Want to get better at posing your subjects when shooting portraits? Here’s a 12-minute video tutorial in which well-known wedding and portrait photographer Jerry Ghionis shares 5 corrective posing tips, explaining how to pose your clients so they always look good.
When shooting portraits, your subjects may often have facial features they’re insecure about and ask you to address, and as a photographer, there are ways to help clients with these kinds of requests and expectations.
“I’m going to give you 5 tips on corrective posing that will help you bring out the best in someone with challenging features,” Ghionis says. “I’ll demonstrate what you need to do when you photograph normal people just like you and me with real problems and physical insecurities, specifically facial features.”
Here’s a quick rundown of the 5 things discussed in the video:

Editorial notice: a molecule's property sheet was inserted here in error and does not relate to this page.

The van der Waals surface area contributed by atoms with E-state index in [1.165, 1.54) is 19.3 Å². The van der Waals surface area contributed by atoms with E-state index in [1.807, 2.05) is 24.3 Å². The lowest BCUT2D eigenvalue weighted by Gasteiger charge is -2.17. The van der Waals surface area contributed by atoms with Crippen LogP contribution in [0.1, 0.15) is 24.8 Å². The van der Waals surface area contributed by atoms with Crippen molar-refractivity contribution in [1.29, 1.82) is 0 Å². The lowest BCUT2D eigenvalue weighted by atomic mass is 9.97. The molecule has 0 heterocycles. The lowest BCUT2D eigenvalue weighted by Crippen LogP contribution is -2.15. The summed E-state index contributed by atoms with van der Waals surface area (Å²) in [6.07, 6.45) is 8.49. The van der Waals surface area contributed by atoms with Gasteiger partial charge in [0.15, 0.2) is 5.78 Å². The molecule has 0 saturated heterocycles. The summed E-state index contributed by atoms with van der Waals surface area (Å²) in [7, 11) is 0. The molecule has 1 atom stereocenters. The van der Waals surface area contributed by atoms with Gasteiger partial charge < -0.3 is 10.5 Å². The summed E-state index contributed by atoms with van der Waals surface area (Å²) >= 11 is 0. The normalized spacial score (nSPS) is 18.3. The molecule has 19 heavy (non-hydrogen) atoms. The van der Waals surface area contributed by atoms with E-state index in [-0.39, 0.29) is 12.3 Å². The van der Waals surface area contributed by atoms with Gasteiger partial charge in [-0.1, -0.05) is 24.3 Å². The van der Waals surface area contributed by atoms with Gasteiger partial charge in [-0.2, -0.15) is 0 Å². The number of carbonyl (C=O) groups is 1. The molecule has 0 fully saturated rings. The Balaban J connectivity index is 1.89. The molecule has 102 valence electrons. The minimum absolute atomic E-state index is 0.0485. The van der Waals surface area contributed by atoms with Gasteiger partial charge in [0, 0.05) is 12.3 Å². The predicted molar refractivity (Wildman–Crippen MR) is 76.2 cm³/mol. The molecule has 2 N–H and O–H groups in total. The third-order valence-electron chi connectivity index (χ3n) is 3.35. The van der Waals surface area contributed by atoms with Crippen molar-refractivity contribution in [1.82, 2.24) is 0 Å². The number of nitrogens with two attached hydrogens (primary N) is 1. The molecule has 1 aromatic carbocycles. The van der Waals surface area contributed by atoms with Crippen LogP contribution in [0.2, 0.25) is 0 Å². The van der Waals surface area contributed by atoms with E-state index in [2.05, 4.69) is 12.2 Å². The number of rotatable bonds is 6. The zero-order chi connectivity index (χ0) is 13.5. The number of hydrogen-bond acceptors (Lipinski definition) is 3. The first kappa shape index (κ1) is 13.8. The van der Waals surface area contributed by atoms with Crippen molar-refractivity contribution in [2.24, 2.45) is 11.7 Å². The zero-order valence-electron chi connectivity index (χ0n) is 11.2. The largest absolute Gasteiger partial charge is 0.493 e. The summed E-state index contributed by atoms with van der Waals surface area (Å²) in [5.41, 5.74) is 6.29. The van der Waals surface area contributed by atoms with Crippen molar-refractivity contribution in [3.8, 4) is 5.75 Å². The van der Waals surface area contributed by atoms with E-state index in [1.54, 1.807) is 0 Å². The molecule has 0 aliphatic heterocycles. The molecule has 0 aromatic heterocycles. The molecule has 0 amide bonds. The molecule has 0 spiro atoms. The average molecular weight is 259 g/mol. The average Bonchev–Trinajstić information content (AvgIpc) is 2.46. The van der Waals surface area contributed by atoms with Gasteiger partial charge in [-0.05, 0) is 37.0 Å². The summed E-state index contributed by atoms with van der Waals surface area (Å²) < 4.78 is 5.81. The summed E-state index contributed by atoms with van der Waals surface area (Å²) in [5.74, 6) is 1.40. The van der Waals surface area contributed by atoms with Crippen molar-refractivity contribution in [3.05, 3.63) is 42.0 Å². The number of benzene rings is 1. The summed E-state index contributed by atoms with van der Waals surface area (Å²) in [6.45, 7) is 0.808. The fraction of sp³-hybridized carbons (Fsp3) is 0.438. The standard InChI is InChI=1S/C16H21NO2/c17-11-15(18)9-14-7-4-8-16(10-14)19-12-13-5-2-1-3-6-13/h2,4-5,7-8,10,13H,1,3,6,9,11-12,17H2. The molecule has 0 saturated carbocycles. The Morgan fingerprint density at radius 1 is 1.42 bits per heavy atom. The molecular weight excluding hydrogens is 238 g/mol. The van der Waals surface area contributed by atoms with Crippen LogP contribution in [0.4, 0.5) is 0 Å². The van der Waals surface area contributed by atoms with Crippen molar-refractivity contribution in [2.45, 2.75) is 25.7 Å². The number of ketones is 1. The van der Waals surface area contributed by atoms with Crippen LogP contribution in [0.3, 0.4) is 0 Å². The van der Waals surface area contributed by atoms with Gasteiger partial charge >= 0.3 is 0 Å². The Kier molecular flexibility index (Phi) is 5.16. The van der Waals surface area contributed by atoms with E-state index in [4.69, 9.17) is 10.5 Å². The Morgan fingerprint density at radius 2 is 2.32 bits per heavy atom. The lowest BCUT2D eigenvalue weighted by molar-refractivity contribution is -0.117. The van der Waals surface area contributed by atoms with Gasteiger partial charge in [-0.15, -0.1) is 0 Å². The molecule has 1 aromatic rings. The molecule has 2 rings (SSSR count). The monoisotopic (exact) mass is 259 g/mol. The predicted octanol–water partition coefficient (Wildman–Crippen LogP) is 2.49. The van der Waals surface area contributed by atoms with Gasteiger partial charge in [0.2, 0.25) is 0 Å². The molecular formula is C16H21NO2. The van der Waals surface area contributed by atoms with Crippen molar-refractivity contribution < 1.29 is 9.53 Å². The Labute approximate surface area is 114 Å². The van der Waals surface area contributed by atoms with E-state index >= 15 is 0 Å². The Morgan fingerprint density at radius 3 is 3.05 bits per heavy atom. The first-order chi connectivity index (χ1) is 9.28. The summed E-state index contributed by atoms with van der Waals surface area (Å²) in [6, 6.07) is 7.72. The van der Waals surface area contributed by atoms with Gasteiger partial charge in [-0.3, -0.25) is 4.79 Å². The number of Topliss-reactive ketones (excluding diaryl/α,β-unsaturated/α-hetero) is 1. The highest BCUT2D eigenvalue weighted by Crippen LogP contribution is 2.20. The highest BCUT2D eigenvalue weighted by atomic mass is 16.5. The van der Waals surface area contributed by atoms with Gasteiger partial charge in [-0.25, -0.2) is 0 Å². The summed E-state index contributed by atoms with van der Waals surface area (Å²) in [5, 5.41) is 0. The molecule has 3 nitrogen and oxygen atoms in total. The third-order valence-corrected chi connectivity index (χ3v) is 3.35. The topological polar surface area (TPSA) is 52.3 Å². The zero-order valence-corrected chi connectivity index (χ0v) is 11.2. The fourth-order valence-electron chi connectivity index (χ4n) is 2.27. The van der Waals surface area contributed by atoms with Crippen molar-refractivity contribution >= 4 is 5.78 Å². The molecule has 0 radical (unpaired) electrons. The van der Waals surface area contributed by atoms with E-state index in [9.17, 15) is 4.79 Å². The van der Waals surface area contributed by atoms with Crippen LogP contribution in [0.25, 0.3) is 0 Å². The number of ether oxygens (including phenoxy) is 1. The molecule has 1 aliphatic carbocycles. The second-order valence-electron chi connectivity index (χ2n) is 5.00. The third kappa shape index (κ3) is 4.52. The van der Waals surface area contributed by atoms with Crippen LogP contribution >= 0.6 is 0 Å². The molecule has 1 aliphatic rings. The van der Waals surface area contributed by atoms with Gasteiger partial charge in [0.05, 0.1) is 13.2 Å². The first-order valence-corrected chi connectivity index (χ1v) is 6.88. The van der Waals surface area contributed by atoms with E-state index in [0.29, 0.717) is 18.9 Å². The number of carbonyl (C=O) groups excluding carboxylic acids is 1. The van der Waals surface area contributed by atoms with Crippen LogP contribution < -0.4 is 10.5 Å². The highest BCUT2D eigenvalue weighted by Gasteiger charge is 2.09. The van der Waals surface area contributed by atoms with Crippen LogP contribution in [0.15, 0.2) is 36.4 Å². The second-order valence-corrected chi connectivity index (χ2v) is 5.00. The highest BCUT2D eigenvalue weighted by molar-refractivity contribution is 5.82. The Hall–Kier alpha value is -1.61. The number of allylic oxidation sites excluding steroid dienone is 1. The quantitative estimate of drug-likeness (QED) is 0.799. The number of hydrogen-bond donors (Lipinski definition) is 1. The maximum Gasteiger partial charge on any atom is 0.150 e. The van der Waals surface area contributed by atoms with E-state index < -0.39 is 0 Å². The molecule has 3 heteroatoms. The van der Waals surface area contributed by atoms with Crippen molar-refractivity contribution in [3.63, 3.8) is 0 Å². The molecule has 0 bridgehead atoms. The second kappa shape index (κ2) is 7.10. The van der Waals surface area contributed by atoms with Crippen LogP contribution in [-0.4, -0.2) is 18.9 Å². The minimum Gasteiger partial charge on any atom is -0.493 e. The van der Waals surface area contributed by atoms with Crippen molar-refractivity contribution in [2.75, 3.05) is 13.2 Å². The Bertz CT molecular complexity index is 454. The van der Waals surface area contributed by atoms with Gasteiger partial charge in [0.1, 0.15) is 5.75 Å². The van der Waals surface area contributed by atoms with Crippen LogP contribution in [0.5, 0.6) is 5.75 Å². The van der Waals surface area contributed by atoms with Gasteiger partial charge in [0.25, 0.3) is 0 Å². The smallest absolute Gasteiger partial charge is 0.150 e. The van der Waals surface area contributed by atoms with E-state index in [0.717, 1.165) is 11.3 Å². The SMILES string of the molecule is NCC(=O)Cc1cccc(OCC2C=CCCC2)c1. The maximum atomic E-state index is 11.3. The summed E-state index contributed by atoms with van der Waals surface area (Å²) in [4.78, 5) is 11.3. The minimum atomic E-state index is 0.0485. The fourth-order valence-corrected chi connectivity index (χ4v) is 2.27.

Tip #1: How to Minimize a Large Head or Forehead
To deemphasize a prominent head or forehead, Ghionis suggests cropping, pointing those features away from the camera and light, and angling.
Tip #2: How to Shorten a Long Nose or Deemphasize a Crooked Nose
Using posing/camera angles can alter the appearance of a long or crooked nose, and it can help to position the main light based on the subject’s nose.
Tip #3: How to Minimize Pronounced Ears
Your choice of lens can make a big difference in how features like ears look in resulting portraits. You can also turn your subject’s head until the ear balance is most pleasing. Finally, make sure the lighting isn’t drawing attention to the ear.
Tip #4: How to Minimize One Eye Being Larger Than the Other
Put a smaller eye closer to the camera to balance it out a little bit.
Tip #5: How to Add Mystique in the Eyes
To overcome blank stares, ask your client to give you a hint of a squint to add instant mystique and take a deep, full breath.
Watch the video above to hear Ghionis explain each of the tips in-depth as well as show some example portraits of what to (and not to) do.